Reading Spidey’s debut I am surprised to see the similarities of Johnny Storm to Flash. He’s brash, thinks he is the most interesting guy in the room and also smarmy as hell. Flash is introduced in the first panel accosting Peter because a girl invited him out to dance. This is uncalled for abuse, not unlike the relentless abuse Torch hurls at Ben Grim in every issue. Torch is a bully. Flash is a bully. This is important.
What sets Peter Parker apart from the rest of Marveldom is that he understands what it’s like to be the little guy in the room. The guy that everyone picks on just because he dares to both think differently and be different. This explains why, after Pete gets bitten by a radioactive spider, he doesn’t immediately go on either a rampage or a justice fuelled quest. Rather, he becomes a wrestler to make some cash. Peter seeks out both applause and recognition for being ‘amazing.’ This is the ultimate goal of one who is marginalized in the teenage world, at least it was for me. Peter just wants to be loved, I just wanted to be loved.
In other articles, I have also suggested that the Human Torch’s solo adventures served as a kind of experiment to the youth oriented Amazing Spider-Man. That is not entirely correct, either. This debut predates the solo Strange Tales features, but it is not an official solo debut. Though Stan Lee and Steve Ditko intended for Spidey to be a bimonthly feature, they never thought that he would get his own focused title. He was meant to head the Amazing Fantasy title. Because of this story Spider-Man inspired a major fan response that led Marvel to pick him up on to a bimonthly solo title.
His sudden popularity stems from two aspects of the debut: first, the inherent relatability of the character and, second, his originality.
Out of the already presented heroes: Hulk and Fantastic Four — Ant-Man doesn’t count because his debut was not intended to be an origin story— Peter Parker is most like the readers.
Sure, I am generalizing some here, as there were plenty of readers who were both adult and female, but the nerdy male was a huge buying crowd, especially for the still niche Marvel comics. Peter Parker is a reflection of those readers. He is not always defined by idealism, like Superman or Batman, and he has a penchant to be petty. Notice the selfishness when Peter uses his newfound abilities to make cash before using it for good. It is not until he suffers his own variation on the Batman origin story that he realizes the great power he possesses.
The Uncle Ben vendetta motivation that fills the bulk of this story; but, unlike the later retellings, Ben’s death is given one passing panel where a police officer describes how a criminal killed him. The vagary of the narrative is the result of an ethics code of the period that meant the story could not show death unless it be of an alien or some other clearly nonhuman character.
The Uncle Ben story is what makes Spider-Man so very original. Peter Parker causes Uncle Ben’s death. It’s an indirect causation, but it is causation none-the-less. This is what separates Peter from Bruce Wayne. Little Bruce did not make Joe Chill kill his parents. Spider-Man allowed a criminal to pass him by who later went on to kill his beloved Uncle. This is unique among the superhero world, thus far, and that, wrapped up with Spidey’s relatability, turned Spider-Man’s rather unassuming debut into a massive fan explosion.
There we have it.
Spider-Man is now on the scene and I can finally talk about the early days of the Marvel Universe, accurately.
Extremites, rather then continue to do what I have been doing in this series, jumping ahead to issues further in the Silver Age and off setting that by returning to the issues I missed early on because of my inability to find them, I am just going to continue ahead with these missed issues and finish them before going into 1964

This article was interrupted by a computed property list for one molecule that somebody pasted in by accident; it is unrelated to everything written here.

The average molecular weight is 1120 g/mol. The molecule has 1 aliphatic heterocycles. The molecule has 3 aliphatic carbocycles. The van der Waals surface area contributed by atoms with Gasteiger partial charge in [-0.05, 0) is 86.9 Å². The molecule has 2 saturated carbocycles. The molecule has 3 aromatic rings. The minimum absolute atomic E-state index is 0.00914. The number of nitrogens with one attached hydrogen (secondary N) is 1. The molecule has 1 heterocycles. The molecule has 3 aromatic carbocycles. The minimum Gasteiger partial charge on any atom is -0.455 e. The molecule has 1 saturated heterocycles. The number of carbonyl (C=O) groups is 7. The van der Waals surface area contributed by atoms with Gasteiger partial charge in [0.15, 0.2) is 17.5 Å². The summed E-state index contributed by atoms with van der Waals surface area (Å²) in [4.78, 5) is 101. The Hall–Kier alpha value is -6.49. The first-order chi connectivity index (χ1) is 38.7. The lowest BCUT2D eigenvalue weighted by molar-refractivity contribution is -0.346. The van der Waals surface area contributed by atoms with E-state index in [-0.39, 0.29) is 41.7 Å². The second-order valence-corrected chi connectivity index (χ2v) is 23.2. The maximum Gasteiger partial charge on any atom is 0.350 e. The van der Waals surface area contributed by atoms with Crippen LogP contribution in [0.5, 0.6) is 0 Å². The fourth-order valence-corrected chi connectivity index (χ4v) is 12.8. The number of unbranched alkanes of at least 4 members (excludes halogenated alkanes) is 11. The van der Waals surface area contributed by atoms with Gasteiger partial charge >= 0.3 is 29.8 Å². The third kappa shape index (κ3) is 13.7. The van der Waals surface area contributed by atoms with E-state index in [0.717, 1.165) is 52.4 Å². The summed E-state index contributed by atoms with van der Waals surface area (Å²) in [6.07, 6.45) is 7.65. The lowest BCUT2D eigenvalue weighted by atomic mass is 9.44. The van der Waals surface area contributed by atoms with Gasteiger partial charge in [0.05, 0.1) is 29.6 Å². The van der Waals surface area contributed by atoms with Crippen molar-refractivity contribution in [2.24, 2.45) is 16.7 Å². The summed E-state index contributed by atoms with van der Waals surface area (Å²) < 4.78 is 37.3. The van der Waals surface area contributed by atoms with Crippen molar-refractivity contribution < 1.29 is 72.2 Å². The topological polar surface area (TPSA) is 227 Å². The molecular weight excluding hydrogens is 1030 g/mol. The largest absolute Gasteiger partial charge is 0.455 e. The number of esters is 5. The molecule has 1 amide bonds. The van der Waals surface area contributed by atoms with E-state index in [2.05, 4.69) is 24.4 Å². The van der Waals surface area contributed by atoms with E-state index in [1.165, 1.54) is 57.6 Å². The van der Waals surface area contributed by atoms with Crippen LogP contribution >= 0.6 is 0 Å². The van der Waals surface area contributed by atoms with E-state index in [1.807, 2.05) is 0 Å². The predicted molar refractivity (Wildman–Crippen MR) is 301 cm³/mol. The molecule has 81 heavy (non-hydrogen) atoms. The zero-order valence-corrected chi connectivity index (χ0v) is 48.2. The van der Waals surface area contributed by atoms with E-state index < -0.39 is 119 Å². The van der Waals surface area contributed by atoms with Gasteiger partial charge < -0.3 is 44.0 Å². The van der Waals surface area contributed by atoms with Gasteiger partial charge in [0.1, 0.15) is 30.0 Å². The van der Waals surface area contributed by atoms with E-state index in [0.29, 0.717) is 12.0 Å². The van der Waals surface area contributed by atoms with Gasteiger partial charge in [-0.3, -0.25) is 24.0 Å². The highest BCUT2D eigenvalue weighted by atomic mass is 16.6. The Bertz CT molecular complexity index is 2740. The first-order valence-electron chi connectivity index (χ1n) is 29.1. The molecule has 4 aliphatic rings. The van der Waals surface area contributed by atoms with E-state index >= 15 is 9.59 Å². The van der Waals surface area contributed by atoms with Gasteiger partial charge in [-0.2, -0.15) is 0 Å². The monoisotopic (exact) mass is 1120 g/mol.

Don’t be annoyed if I cover some familiar territory. I promise I’ll get to Daredevil, eventually, but it’s wrong of me to ignore the work of 1962/ Winter 1963 for more popular characters like X-Men and Daredevil.
With that I leave today’s journey here.
Until next time, Extremites, I remain: Julian Munds.
Story I Read: “Spider-Man” (Amazing Fantasy #15, Aug. 1962)
Rating: 4 1/2 out of 5.
Pros: The excellent realness of Peter Parker, the coherent simple storyline, the unexpected originality.
Cons: Flash Thompson feels two dimensional because he is. This remains a problem for the next many Spider-Mans.
Previous Review: “The Terror of the Toad Men” (The Incredible Hulk #2, July 1962)
Upcoming Review: “The Stone Men From Saturn” (Journey Into Mystery #83, Aug 1962)
Wow, so Jesse Eisenberg is Lex. I didn’t see that one coming. I really am not sure how that’s gonna be. But if the past has taught me anything— did anybody say Heath Ledger— prejudging a casting choice is a terrible idea. Anyway, I’ll allow the chips to fall where they may.
Casting choices aside I thought I’d update you with what to expect from Extremis this week.
First, some news about Benjamin Cook’s articles: Ben’s Grim Corner is going to become a biweekly feature so after today’s article you have to wait two weeks for the next instalment but, don’t you worry, it’ll make the articles even better.
On Wednesday, I’ll be knee deep in Star Trek, again with a long awaited return to my Trek Through Trek, in an article about everybody’s favourite god child; Charlie X. I look forward to returning to the Enterprise.
You only need wait another week to see what the 1st Shitty Moffatism is, as I know how popular that series is.
Anyway, Extremites, have a lovely Sunday, watch the Super Bowl if you care — I don’t— and Excelsior! — Editor of the Extremis Review.
I have talked some about the upcoming Fantastic Four film. I am largely quite hesitant about the film. Particularly because of the rather disrespectful way the characters have been adapted thus far, and this new film is from the same company responsible for that.
Read this great article about dream casting for the roles. Sadly, in reference to the real casting, aside from the Human Torch, it is very uninspired. Reed on. (See what I did there.)
It looks like 20th Century Fox is going ahead with their reboot of the Fantastic Four, and many fans are already up in arms over that development. They fear the reboot will be as bad as previous attempts and the negative reaction is so intense that many are hoping it stays in development hell rather than being filmed.
What is so troubling for them and myself included are the casting choices being mentioned in the trade papers. While Michael B. Jordan as the Human Torch is an intriguing, though out-of-left-field possibility, some like Miles Teller as Mr. Fantastic just left me wondering what the hell is going on with the casting director. Has anyone looked at this actor? He looks like a dweeb! I’m sorry but nothing about Teller gives the impression that he is a gifted scientist type. And given how young he is, it’s pretty clear that the…